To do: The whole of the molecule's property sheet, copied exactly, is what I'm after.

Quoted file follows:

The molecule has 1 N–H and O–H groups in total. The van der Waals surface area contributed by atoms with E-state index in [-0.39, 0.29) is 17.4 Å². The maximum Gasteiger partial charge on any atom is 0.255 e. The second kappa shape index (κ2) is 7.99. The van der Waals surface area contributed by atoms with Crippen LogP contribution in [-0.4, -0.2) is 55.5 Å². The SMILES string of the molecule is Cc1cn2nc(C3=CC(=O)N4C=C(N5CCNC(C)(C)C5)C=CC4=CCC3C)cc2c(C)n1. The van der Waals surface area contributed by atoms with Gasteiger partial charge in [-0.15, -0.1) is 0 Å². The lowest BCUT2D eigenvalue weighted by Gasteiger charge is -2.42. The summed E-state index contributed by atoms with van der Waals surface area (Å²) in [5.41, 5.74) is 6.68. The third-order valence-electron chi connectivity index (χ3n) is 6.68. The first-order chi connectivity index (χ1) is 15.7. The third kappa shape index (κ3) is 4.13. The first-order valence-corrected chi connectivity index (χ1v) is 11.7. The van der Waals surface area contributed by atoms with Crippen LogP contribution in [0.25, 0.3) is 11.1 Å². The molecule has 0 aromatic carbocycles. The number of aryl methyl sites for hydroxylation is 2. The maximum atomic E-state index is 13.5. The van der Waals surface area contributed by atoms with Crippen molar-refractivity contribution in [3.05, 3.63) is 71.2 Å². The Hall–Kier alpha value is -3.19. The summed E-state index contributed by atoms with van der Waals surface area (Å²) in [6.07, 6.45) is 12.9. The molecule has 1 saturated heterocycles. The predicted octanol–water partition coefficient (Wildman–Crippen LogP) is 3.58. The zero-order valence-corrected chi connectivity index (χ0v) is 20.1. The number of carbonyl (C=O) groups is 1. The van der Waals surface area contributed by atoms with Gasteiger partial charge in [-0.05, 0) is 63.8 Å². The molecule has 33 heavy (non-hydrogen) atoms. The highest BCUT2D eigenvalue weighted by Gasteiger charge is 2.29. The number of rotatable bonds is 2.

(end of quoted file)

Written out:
The molecule has 1 N–H and O–H groups in total. The van der Waals surface area contributed by atoms with E-state index in [-0.39, 0.29) is 17.4 Å². The maximum Gasteiger partial charge on any atom is 0.255 e. The second kappa shape index (κ2) is 7.99. The van der Waals surface area contributed by atoms with Crippen LogP contribution in [-0.4, -0.2) is 55.5 Å². The SMILES string of the molecule is Cc1cn2nc(C3=CC(=O)N4C=C(N5CCNC(C)(C)C5)C=CC4=CCC3C)cc2c(C)n1. The van der Waals surface area contributed by atoms with Gasteiger partial charge in [-0.15, -0.1) is 0 Å². The lowest BCUT2D eigenvalue weighted by Gasteiger charge is -2.42. The summed E-state index contributed by atoms with van der Waals surface area (Å²) in [5.41, 5.74) is 6.68. The third-order valence-electron chi connectivity index (χ3n) is 6.68. The first-order chi connectivity index (χ1) is 15.7. The third kappa shape index (κ3) is 4.13. The first-order valence-corrected chi connectivity index (χ1v) is 11.7. The van der Waals surface area contributed by atoms with Crippen LogP contribution in [0.25, 0.3) is 11.1 Å². The molecule has 0 aromatic carbocycles. The number of aryl methyl sites for hydroxylation is 2. The maximum atomic E-state index is 13.5. The van der Waals surface area contributed by atoms with Crippen molar-refractivity contribution in [3.05, 3.63) is 71.2 Å². The Hall–Kier alpha value is -3.19. The summed E-state index contributed by atoms with van der Waals surface area (Å²) in [6.07, 6.45) is 12.9. The molecule has 1 saturated heterocycles. The predicted octanol–water partition coefficient (Wildman–Crippen LogP) is 3.58. The zero-order valence-corrected chi connectivity index (χ0v) is 20.1. The number of carbonyl (C=O) groups is 1. The van der Waals surface area contributed by atoms with Gasteiger partial charge in [-0.05, 0) is 63.8 Å². The molecule has 33 heavy (non-hydrogen) atoms. The highest BCUT2D eigenvalue weighted by Gasteiger charge is 2.29. The number of rotatable bonds is 2.